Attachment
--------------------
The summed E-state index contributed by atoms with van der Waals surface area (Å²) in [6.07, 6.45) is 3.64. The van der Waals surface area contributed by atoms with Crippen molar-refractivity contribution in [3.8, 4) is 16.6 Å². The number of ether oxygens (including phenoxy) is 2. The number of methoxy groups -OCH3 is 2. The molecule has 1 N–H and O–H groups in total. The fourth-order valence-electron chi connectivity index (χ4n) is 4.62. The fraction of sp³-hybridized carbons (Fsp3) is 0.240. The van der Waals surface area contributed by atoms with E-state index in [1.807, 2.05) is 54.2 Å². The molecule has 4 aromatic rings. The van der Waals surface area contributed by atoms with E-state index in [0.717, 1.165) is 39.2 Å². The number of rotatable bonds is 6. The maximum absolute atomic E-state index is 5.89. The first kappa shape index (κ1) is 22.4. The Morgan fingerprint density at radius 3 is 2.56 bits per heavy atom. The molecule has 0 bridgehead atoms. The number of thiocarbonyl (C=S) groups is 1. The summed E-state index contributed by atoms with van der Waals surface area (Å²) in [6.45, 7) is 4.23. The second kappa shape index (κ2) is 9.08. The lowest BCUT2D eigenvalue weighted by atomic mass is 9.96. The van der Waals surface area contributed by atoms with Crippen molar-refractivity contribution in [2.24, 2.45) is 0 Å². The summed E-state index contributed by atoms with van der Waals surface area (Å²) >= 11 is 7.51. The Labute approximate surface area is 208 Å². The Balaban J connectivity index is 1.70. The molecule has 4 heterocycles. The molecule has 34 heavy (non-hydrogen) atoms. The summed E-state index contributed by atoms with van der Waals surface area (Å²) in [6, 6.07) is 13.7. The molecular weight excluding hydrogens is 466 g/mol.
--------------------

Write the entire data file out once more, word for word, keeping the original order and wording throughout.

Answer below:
The summed E-state index contributed by atoms with van der Waals surface area (Å²) in [6.07, 6.45) is 3.64. The van der Waals surface area contributed by atoms with Crippen molar-refractivity contribution in [3.8, 4) is 16.6 Å². The number of ether oxygens (including phenoxy) is 2. The number of methoxy groups -OCH3 is 2. The molecule has 1 N–H and O–H groups in total. The fourth-order valence-electron chi connectivity index (χ4n) is 4.62. The fraction of sp³-hybridized carbons (Fsp3) is 0.240. The van der Waals surface area contributed by atoms with E-state index in [1.807, 2.05) is 54.2 Å². The molecule has 4 aromatic rings. The van der Waals surface area contributed by atoms with E-state index in [0.717, 1.165) is 39.2 Å². The number of rotatable bonds is 6. The maximum absolute atomic E-state index is 5.89. The first kappa shape index (κ1) is 22.4. The Morgan fingerprint density at radius 3 is 2.56 bits per heavy atom. The molecule has 0 bridgehead atoms. The number of thiocarbonyl (C=S) groups is 1. The summed E-state index contributed by atoms with van der Waals surface area (Å²) in [6.45, 7) is 4.23. The second kappa shape index (κ2) is 9.08. The lowest BCUT2D eigenvalue weighted by atomic mass is 9.96. The van der Waals surface area contributed by atoms with Crippen molar-refractivity contribution in [2.24, 2.45) is 0 Å². The summed E-state index contributed by atoms with van der Waals surface area (Å²) >= 11 is 7.51. The Labute approximate surface area is 208 Å². The Balaban J connectivity index is 1.70. The molecule has 4 heterocycles. The molecule has 34 heavy (non-hydrogen) atoms. The summed E-state index contributed by atoms with van der Waals surface area (Å²) in [6, 6.07) is 13.7. The molecular weight excluding hydrogens is 466 g/mol.